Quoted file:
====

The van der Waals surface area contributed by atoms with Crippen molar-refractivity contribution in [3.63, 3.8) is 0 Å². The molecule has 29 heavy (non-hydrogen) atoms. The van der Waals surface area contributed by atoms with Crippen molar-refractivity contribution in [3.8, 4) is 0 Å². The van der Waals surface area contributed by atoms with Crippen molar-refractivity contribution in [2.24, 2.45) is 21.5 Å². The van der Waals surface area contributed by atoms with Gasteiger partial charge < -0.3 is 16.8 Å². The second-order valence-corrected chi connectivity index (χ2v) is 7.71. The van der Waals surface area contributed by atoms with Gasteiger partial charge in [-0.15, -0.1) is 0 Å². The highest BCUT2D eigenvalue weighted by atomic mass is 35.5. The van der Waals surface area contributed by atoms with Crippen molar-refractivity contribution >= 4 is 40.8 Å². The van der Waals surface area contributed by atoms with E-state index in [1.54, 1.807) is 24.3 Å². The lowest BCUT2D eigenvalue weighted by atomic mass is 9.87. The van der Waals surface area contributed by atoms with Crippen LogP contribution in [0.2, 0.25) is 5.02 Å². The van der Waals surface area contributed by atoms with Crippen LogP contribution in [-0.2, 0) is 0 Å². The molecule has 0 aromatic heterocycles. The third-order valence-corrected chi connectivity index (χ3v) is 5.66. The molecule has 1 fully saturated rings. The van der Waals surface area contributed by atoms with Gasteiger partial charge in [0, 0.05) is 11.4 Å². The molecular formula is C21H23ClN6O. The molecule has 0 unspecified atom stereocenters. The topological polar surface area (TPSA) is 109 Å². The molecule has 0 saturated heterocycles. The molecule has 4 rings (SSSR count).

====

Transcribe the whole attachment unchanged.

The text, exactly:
The van der Waals surface area contributed by atoms with Crippen molar-refractivity contribution in [3.63, 3.8) is 0 Å². The molecule has 29 heavy (non-hydrogen) atoms. The van der Waals surface area contributed by atoms with Crippen molar-refractivity contribution in [3.8, 4) is 0 Å². The van der Waals surface area contributed by atoms with Crippen molar-refractivity contribution in [2.24, 2.45) is 21.5 Å². The van der Waals surface area contributed by atoms with Gasteiger partial charge < -0.3 is 16.8 Å². The second-order valence-corrected chi connectivity index (χ2v) is 7.71. The van der Waals surface area contributed by atoms with Gasteiger partial charge in [-0.15, -0.1) is 0 Å². The highest BCUT2D eigenvalue weighted by atomic mass is 35.5. The van der Waals surface area contributed by atoms with Crippen molar-refractivity contribution >= 4 is 40.8 Å². The van der Waals surface area contributed by atoms with E-state index in [1.54, 1.807) is 24.3 Å². The lowest BCUT2D eigenvalue weighted by atomic mass is 9.87. The van der Waals surface area contributed by atoms with Crippen LogP contribution in [0.2, 0.25) is 5.02 Å². The van der Waals surface area contributed by atoms with Crippen LogP contribution in [-0.2, 0) is 0 Å². The molecule has 0 aromatic heterocycles. The third-order valence-corrected chi connectivity index (χ3v) is 5.66. The molecule has 1 fully saturated rings. The van der Waals surface area contributed by atoms with Gasteiger partial charge in [0, 0.05) is 11.4 Å². The molecular formula is C21H23ClN6O. The molecule has 0 unspecified atom stereocenters. The topological polar surface area (TPSA) is 109 Å². The molecule has 0 saturated heterocycles. The molecule has 4 rings (SSSR count).